Yesterday the Mets demoted rookie Travis d’Arnaud back to Triple-A and, based on manager Terry Collins’ comments, it sounds like the 25-year-old catcher should get comfortable in Las Vegas.
Asked by Adam Rubin of ESPN New York how long d’Arnaud was likely to remain in the minors, Collins replied:
I don’t have a timeframe, but it’s going to take him a while to get it going to where we think it’s, “Hey, look, it’s time to bring him back here.” … It’s very hard. He is our guy coming into spring training, and he’s been our guy since he got called up last year. But he’s a young player who is still learning, still trying to get better.
You weigh the factors of: Is he getting something out of this? Or is it hurting him in the long run to continue to struggle? As I told him last night, “You’re not the reason we’re not scoring, but right now the fingers are being pointed in your direction, which I don’t think is necessarily fair. So right now you’ve got to go get your swing, come back and tear it up like everybody expected.”
d’Arnaud was ranked as a top-100 prospect by Baseball America every season since 2010, including the No. 38 overall spot this year, but now he’s 25 years old with a .189 batting average through 70 career games and seems likely to spend at least the remainder of the first half at Triple-A (where he previously hit .328 with a .990 OPS in 86 games).
We wrote a lot about Casey Kelly on this site circa 2010-12.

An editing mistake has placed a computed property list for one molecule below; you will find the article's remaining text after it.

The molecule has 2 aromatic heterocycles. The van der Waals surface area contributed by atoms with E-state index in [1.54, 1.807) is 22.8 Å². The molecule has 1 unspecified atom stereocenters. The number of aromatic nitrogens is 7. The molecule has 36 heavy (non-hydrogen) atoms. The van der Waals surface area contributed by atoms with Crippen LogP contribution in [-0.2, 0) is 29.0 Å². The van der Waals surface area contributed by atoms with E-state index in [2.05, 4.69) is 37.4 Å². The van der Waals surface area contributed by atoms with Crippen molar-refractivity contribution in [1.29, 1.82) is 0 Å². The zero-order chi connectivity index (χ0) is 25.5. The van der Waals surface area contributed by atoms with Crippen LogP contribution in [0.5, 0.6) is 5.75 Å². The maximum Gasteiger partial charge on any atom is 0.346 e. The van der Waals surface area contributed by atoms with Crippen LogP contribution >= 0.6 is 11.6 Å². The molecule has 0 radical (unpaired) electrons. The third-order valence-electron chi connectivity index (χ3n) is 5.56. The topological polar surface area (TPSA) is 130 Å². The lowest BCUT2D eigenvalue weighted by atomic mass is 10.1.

It was understandable. Kelly was a big-time draftee for the Red Sox and famously split time as a shortstop and a pitcher in the minors, with some people even wondering if he could do it full time. The Sox put the kibosh on that pretty quickly, as he became the top overall prospect in the Boston organization as a pitcher. He then made news when he was sent to San Diego — along with Anthony Rizzo — in the famous Adrian Gonzalez trade in December 2010.
He made his big league debut for the Padres in late August of 2012, holding a pretty darn good Atlanta Braves team scoreless for six innings, striking out four. He would pitch in five more games in the season’s final month to not very good results but missed all of 2013 and most of 2014 thanks to Tommy John surgery.
He wouldn’t make it back to the bigs until 2015 — pitching only three games after being converted to a reliever — before the Padres cut him loose, trading him to the Braves for Christian Bethancourt who, like a younger Kelly, the Padres thought could be a two-way player, catching and relieving. That didn’t work for him either, but I digress.
Kelly made a career-high ten appearances for a bad Braves team in 2016, was let go following the season and was out of the majors again in 2017 after the Cubs released him a couple of months after he failed to make the team out of spring training. He resurfaced with the Giants this past season for seven appearances. The Giants cut him loose last month.
Now Kelly’s journey takes him across the ocean. He announced on Instagram last night that he’s signed with the LG Twins in the Korean Baseball Organization. He seems pretty happy and eager about it in his little video there. I don’t blame him, as he’ll make $1 million for them, as opposed to staying here and almost certainly winding up in a Triple-A rotation making $60K or whatever it is veteran minor leaguers make.
This was probably way too many words to devote to a journeyman heading to play in Korea, but we so often forget top prospects once they fail to meet expectations. We also tend to forget all of the Tommy John casualties, focusing instead on the Tommy John successes. As such, I wanted to think a bit about Casey Kelly. I hope things work out well for him in the KBO and a baseball player who once seemed so promising can, after a delay, find success of his own.